I am finishing up my first table. I made the top by gluing together
several pieces of wood. I made the legs out of 1X2 glue together to
make a right angle. One piece of the leg was ripped so the total leg
was the same length on both sides.
The legs were together with 1X3.
Now the table is nearing completing, I have a concern. I have attached
the top to the leg assembly with cleats dadoed in to the sides of the
leg assembly (1X3) The cleats securely hold the top to the legs, but I
would like to glue the cleats into the dado.
Alse since this will spend some of its time outside I would like to seal
all surfaces of the table by varnishing it before completion.
Will titebond or any glue make a satisfactory joint with a varnished
Typically, no - the glue may stick well to the varnish,
but then the varnish will pull off the wood.
Typically what's done in cases like this is to tape over
the area that will be glued, then varnish (or whatever),
remove the tape, and glue up the joint.
If it's going outside, you'd want to use Titebond III
Also, you'd probably want to use spar varnish. Spar
varnish is softer than regular varnish, and tolerates
thermal expansion due to sunlight better.
Your best bet is to epoxy coat all parts before assembly, use epoxy for
the glueup then varnish after assembly with a GOOD brand of marine
varnish (i.e one sold in chandlrys not DIY stores). Even so, most boat
owners revarnish brightwork every year or two, unless they have fitted
covers for it to prevent UV damage, so dont expect your table to be
Dont stand it on grass or bare earth and add plastic feet on the bottom
of the legs so they aren't in direct contact with the ground, or you will
be stripping and refinishing the legs long before the rest of the table.
Ian Malcolm. London, ENGLAND. (NEWSGROUP REPLY PREFERRED)
OP Thanks for the comments.
The outdoor stone-patio use would be occasionally during the summer. It
would spend a lot of time on a wooden floored covered porch. The rest
of its time would be in my wife's studio.
I planned on putting some sort of button feet on the legs so they are
not in contact with the ground.
I assume the porch has one side open to the elements?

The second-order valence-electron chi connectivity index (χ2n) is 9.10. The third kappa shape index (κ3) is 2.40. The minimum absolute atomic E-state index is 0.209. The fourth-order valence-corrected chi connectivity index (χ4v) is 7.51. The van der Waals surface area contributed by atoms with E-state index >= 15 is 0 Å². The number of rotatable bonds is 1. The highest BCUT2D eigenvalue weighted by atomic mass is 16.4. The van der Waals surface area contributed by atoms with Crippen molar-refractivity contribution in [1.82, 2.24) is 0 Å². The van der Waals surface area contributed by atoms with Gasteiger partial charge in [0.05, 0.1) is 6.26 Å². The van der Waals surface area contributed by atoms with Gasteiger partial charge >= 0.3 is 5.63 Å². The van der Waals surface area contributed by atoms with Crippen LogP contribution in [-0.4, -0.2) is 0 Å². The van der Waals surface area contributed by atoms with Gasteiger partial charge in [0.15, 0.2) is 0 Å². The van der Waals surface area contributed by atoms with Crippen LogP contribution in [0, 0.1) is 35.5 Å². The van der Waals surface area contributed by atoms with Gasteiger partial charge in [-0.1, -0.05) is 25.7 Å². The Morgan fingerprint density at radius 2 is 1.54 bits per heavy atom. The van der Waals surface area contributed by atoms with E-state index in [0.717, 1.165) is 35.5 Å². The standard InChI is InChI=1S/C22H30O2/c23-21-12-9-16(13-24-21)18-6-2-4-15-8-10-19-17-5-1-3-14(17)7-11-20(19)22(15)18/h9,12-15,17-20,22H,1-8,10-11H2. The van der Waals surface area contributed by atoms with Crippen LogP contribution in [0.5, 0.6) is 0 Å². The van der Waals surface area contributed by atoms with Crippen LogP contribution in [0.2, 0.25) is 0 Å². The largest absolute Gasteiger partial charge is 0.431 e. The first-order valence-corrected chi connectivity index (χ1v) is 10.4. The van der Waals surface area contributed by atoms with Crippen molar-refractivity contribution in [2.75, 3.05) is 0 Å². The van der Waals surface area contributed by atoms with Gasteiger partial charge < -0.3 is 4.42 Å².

If so, its going to be subject to significant humidity and temperature
changes that make epoxy sealing the best option for long term stability,
especially if you haven't allowed for wood expansion/contraction due to
varying humidity in your design. If not its effectively indoors so dont
worry about it apart from a table cloth to keep the sun off it in the
porch, as indoor finishes and glues are fine for occasional outdoor use
in fair weather as long as you never leave it out if there is any risk of
rain or dew.
Ian Malcolm. London, ENGLAND. (NEWSGROUP REPLY PREFERRED)
Let the cleats float in the dado.
Do NOT use spar varnish, this table is not a spar.
Do use epoxy. I'd use a slow hardener so you get about 30 minute
pot life at 77F.
Jamestown Distributors and System 3 are good sources for epoxy.
Assemble everything then apply a marine coating.
Epoxy requires UV protection, plan accordingly.
My choice would be Epifanes marine coatings available from
SFWIW, Jamestown Distributors is in Rhode Island and I'm in LA
which puts them about 3,000 miles from me so I just drool when I look
at their web site.
They have good engineering data.
As far as button feet are concerned, make your own.
Get some 1/2" PVC sheet.
I had access to a lathe to make mine, but a band saw or even a
disc sander will allow you to make round buttons 1/2" thick from sheet
C'Bore each button to accept a pan head screw recessed into button.
17/64" dia thru hole in plastic, 3/16" pilot drill in the wood to
button to wood.
Use stainless #14 x 1" coarse thread self tapping pan head screws.
Better figure refinishing every 3-4 years along the coast of the
More frequently as you go south.
You might get 2 years in Miami Beach.
??? You're contradicting yourself. Epifanes is spar varnish.
So is Pettit Z-Spar (my preference) or Interlux.
Now, if you mean "do NOT use MinWax brand spar varnish" (or
any other brand sold at Home Depot), that I could agree with.
The label notwithstanding, I don't consider MinWax to be a
true spar varnish.
(btw, beware that Epifanes, et al, also make interior
varnishes which are not spar varnishes, and are not intended
for exterior use...read the labels).
A few years back Practical Sailing did a test of 54 finishes. After two
years the coating integrity of Epifanes, Helmsman, and Z-Spar Captain
were Fair-, Fair, and Fair+ respectively. There was no single-component
product in the test that got better than "Fair+".
Now, you may think it's worthwhile driving across town and spending
twice the price to get a product that is "Fair-" but I think I'd go with
the cheap stuff.
There was only one product in their test that really held up after two
years, Interlux Perfection. That's twice as expensive as Epifanes and
it's a two-part urethane which means that once you've mixed it you throw
away any that you haven't used, and that making repairs that don't show
is a pain in the butt.
Note that Perfection, like much else in the paint and coating industry,
has been Californicated (aka "reformulated for reduced VOC") so the
current product many be better, worse, or the same, but usually products
suffer during Californication so we all know how to bet.
I wonder if they tested any Home Depot grade products, or if
the comparison was strictly on marine finishes.
In my experience the Petit is markedly superior to Minwax,
altho it's not a head-to-head comparison since the little
boat sits out in the weather, and the Minwax coated stuff
is sheltered on the patio.
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